January 8, 2024

America Amplified's Alisa Barba Named PMJA’s 2024 Leo C. Lee Award Recipient

Alisa Barba, an editor, collaborator and mentor to public media journalists for more than 25 years, has been named PMJA’s 2024 Leo C. Lee award recipient.

Barba has been elevating the work of local public radio journalists since becoming a NPR Western Bureau Chief in 1999. For almost 12 years, she helped reporters transform important local news into stories for a national audience.

She said the Bureau Chief job, which she tag-teamed for almost 12 years with Kate Concannon, involved more than finessing a feature. She said it made her an advocate for local reporters.
“On the one hand, you're mentoring and training reporters and editing them. But on the other hand, you have to sell” their stories every day to network shows, she said.

In 2011, Barba shifted her attention to leading local journalism collaborations, creating a template for creating strong, focused journalism that can simultaneously serve multiple stations.

She led in the early days of Fronteras: The Changing America Desk (2011-2014). There, reporters from seven different stations focused on the border, immigration and demographic change in the Southwest. Later, she oversaw Inside Energy, another multi-station, multiplatform effort that investigated energy issues in Colorado, Wyoming and North Dakota (2014-2018).

“I think that all of these collaborations were about building capacity at the stations, and providing great content that they could share,” she said. “And I think that that happened all across the board.”
More recently, Barba has been the glue that has carried three iterations of the nationwide community engagement collaborative known as America Amplified, as its Senior Editor and Managing Editor. Journalists participating in the project that started in early 2020 say her relentless efforts to keep community members central to our storytelling is helping shift the paradigm of election coverage.

“Alisa is doing as much or more right now than any of us to strengthen our national network and increase civic health through strong local journalism,” said Sarah Neal-Estes, news director at WFYI in Indianapolis, the host station for America Amplified.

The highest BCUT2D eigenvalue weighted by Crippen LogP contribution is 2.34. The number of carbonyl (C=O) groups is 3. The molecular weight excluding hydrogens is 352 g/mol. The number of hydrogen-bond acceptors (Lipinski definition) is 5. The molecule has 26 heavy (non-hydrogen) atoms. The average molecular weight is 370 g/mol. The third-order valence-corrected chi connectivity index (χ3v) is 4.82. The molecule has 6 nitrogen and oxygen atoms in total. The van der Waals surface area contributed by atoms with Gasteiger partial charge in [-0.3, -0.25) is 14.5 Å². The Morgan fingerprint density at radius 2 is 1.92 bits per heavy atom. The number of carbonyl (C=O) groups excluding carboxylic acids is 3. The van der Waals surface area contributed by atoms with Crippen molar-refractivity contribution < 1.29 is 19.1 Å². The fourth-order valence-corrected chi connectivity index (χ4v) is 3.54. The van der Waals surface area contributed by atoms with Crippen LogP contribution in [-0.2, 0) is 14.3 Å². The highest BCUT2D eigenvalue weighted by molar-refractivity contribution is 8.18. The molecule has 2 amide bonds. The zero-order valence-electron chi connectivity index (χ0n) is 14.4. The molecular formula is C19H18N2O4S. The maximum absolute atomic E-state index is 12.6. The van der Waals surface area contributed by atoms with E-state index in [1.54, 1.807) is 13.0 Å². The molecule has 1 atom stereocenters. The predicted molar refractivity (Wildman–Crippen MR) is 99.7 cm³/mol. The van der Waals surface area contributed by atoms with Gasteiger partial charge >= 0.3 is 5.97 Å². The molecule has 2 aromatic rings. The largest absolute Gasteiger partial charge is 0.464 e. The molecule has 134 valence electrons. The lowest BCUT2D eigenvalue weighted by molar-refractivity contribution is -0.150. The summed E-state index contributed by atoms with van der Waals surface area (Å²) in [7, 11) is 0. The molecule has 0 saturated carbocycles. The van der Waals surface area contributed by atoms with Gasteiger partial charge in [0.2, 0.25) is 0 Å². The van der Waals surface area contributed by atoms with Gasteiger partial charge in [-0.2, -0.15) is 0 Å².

“Working with her through America Amplified I see firsthand how engagement journalism fills news gaps, strengthens reporting, increases impact and builds trust and community confidence. Her work to help all of us do more of that is lifting all boats.”

Barba’s professional journalism career started in television, including working as a TV producer for ABC in Beijing, China during the 1989 student uprisings in Tiananmen Square. She also spent six years with the MacNeil-Lehrer Newshour, the predecessor to the PBS News Hour.

Barba’s shared her knowledge and experience to mentor individual newsroom leaders as a coach during the first round of the Corporation for Public Broadcasting’s Editorial Integrity and Editorial Leadership Initiative (EILI). In 2019 and 2020, she trained news directors, editors and others to find ways to improve professionally. And she’s continued to nurture their careers since.

She said her most recent work is helping her change some of her own preconceptions about being a journalist. Editors should have “ultimate confidence” in their point of view of how and where a story should go. Understanding your own personal bias is also critical, she said.

“I need to recognize that my instincts are as biased and as flawed as any individual,” she said. “And having the humility to be able to listen and learn.”

She said she’s inspired most by young reporters who are just coming into this industry and have new ideas about how to communicate the stories. Their passion about journalism, she said, is changing how we do it in front of our eyes.

“I am incredibly humbled and enthusiastic about the people who are coming into this profession with their eyes clear about where we are, and focused on where we need to go,” she said.

The Leo C. Lee Award has been given annually since 1993, to celebrate individuals or organizations that make significant contributions to public radio journalism. Barba joins a long list of notable winners, including Michel Martin, David Isay, Keith Woods, George Bodarky and the inaugural winner, Leo C. Lee, the founder of Western Public Radio.

Barba will be presented with the award at the PMJA 2024 in June in Washington D.C.

About WFYI Public Media

Since 1970, WFYI Public Media has served Central Indiana with its nonprofit public radio and TV stations, digital content and community engagement activities. With a mission to provide trusted journalism, inspiring stories and lifelong learning to Hoosiers of all ages and walks of life, WFYI broadcasts original content, as well as PBS and NPR programs, on three television channels, five radio services – including WBAA – and online. Metropolitan Indianapolis Public Media (MIPM) is the parent organization of WFYI Public Media. Learn more at wfyi.org and follow WFYI online on Facebook, Instagram, TikTok and X/Twitter.